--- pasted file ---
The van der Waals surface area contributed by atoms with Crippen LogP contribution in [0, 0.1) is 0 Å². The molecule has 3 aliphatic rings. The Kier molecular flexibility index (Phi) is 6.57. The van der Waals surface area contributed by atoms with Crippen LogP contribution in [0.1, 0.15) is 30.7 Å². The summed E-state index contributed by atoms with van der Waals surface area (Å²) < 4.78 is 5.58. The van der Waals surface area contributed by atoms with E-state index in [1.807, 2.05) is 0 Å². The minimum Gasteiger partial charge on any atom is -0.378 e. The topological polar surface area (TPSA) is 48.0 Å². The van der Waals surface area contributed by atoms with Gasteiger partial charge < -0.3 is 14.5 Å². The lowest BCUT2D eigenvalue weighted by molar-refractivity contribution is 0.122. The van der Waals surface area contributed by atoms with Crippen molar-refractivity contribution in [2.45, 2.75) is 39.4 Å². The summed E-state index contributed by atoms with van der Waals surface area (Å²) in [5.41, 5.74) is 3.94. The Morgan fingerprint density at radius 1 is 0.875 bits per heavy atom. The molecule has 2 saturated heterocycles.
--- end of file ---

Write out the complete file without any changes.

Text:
The van der Waals surface area contributed by atoms with Crippen LogP contribution in [0, 0.1) is 0 Å². The molecule has 3 aliphatic rings. The Kier molecular flexibility index (Phi) is 6.57. The van der Waals surface area contributed by atoms with Crippen LogP contribution in [0.1, 0.15) is 30.7 Å². The summed E-state index contributed by atoms with van der Waals surface area (Å²) < 4.78 is 5.58. The van der Waals surface area contributed by atoms with E-state index in [1.807, 2.05) is 0 Å². The minimum Gasteiger partial charge on any atom is -0.378 e. The topological polar surface area (TPSA) is 48.0 Å². The van der Waals surface area contributed by atoms with Gasteiger partial charge < -0.3 is 14.5 Å². The lowest BCUT2D eigenvalue weighted by molar-refractivity contribution is 0.122. The van der Waals surface area contributed by atoms with Crippen molar-refractivity contribution in [2.45, 2.75) is 39.4 Å². The summed E-state index contributed by atoms with van der Waals surface area (Å²) in [5.41, 5.74) is 3.94. The Morgan fingerprint density at radius 1 is 0.875 bits per heavy atom. The molecule has 2 saturated heterocycles.